We have so much to learn.

3.58 am and the eyes sprang open in the dark half an hour ago. I don’t seem to be able to beat that 3.00 am start.   However, I added time on the other end of the day and managed a 9.00 pm bedtime for the first time in the tour and this morning I feel normal again.

I was reflecting on what we have achieved  so far  it has been  more than I anticipated, a whirl of color, events and creativity. The men in the group have joined in with a determined degree of enthusiasm and good heartedly supported us all in our passion for which we thank them.

On Tuesday, we visited the floating market. I guess you could say it’s on the ‘to do’ list for Bangkok. Almost every traveller has a visit to a floating market  on their first trip to Bangkok. The day began with thunderstorms and a heavy blanket of grey but it lifted to allow us a perfect day to sight see.

A floating market is a market  where goods are sold from boats. Originating in times and places where water transport played an important role in daily life. Its the old traditional way of selling vegetables, fruits, etc. from a small boat, however, floating markets operating today mainly serve as tourist attractions.

We began with a river ride up one of the many klongs. 5Z8A2893

It was cool at least, the air cooled by being on the water and the boat sped down the narrow klongs allowing us to view the houses the clung precariously to the banks.


After half an hour or so we came across the market, sure it’s based on tourism, but its an experience and one that has a degree of cultural realism that allows for superb photos.

It was busy, crowded and full of color and life. A fabulous way to spend a morning and to capture a glimpse of the past. I bought fried bananas, right off the boat and I must admit, the thought of a cooking fire on one of those small wooden boats commanded by an elderly lady sitting on her haunches is more than I can imagine.

The next stop was the fishing village tour where we boarded another boat. We headed out into the Gulf of Thailand to see the cockle farms. The water is shallow and punctuated by small stilt buildings that house the owners of that portion of the ocean.


Many foreign tourists don’t choose the Thai Fishing Village Tour, and that the majority of the tourists that visit the fishing village are local Thai tourists who come to plant mangrove saplings. The experience is seeing the fishing operation in the Gulf of Thailand and having a delicious seafood feast in a fisherman’s bamboo stilt house in the Gulf.

On the way back we sailed up into  the mangrove forest. Here we were able to feed a troupe of monkeys that swam up to the boat.

It took a while to find the monkeys, the tide was high but finally they came and dined on the offered bananas.

The day finished with the fitting of the garments we had made and packing for our next adventure. I managed to pack all of my shoes which remained in the case in Bangkok. So of course I had to buy more last night at the market.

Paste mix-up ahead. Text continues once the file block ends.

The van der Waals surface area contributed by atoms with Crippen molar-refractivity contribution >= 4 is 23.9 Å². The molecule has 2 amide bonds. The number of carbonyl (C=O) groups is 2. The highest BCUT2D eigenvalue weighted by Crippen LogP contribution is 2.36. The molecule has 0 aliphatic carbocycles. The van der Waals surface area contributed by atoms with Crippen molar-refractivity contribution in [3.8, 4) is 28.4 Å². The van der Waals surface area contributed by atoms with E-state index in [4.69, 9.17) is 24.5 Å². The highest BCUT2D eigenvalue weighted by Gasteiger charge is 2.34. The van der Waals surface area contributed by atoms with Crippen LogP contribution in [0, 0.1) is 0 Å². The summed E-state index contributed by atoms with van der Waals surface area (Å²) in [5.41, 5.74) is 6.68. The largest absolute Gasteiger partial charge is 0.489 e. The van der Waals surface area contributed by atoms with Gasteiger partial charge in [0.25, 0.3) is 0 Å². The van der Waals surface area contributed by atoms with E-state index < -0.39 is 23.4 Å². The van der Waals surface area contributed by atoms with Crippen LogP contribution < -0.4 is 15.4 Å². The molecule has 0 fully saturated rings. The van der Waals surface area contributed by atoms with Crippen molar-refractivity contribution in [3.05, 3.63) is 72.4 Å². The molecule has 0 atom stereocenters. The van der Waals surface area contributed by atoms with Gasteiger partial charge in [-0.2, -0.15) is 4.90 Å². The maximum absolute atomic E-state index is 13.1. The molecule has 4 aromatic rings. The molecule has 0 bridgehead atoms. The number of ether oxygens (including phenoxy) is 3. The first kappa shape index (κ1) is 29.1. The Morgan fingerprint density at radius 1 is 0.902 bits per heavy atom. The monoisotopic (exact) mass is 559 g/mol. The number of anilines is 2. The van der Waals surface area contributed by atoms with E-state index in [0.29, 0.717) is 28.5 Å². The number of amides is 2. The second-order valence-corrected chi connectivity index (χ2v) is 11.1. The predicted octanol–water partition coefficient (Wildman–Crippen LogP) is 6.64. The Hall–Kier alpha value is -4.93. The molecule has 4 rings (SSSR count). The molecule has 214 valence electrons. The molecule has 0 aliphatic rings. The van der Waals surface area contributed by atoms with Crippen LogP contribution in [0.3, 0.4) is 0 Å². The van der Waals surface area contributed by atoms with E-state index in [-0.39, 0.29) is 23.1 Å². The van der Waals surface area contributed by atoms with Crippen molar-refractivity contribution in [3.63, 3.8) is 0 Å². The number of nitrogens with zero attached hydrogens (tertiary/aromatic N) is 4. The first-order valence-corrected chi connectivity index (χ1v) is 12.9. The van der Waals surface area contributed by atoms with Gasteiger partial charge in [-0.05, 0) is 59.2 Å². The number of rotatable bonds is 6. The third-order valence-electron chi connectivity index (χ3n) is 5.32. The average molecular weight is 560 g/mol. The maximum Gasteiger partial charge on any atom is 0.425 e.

Yesterday we boarded a plane and flew to Chiang Mai.

The following images were taken at the wholesale hill tribe market. You’ve all seen beautiful embroideries made into re purposed garments or bags, every culture does it, however, I want to buy the re-purposing textiles. And so we did. Set in a tin shed of immense proportions one is transported into a cultural wonderland of color and texture.  It’s unbeleivably hot under the tin roof and I would love to know just how the mounds of clothing finds its way into the hands of the dealers. To be honest, most of them are just families who sell to manufacturers. They live in the small stores, babies, children and older folk.


This is new fabric printed and prepared for sale for hmong clothing.


These are older pieces, patched, worn and deliciously  colorful. There is a long and sad history as to the origin of the garment and I will cover that tomorrow.

The embroideries are new, but still stunning ly beautiful.

I need to go back and buy more of the indigo resist dyed pieces.

We guided the ladies through their purchases, and Keith became the chief bargainer.

So today it’s a cooking class and other adventures in color and design.

5 Comments Add yours

  1. Peggy Dixon says:

    Thanks for sharing your trip….I feel like I am with you but your descriptions.

  2. glendajean says:

    Thanks yet again Pam for taking the time to share; what a trip you are all enjoying. It must have been lovely out on the water, I remember photo’s of the monkeys from an earlier blog that I think just you and Keith went on. I would also be tempted to go back for the indigo resist dyed pieces, I love the Indigo fabrics from Japan. I Hope you have a good night sleep tonight. Cheers Glendajean

    1. Pam Holland says:

      glendajean, you’re welcome. Yes its been a very creative and enthusiastic group. We’ve worked hard at it and we’ve also had the time of our lives. I was absolutely exhausted last night and fell into bed early so now I’m back on track. Thank you.

  3. Peggy Baker says:

    Love the photos and stories. thank you.

  4. Loreto says:

    Dear Pam, those fabrics are wonderful. I was wondering if you could tell me the address for the hill tribe market. Thanks

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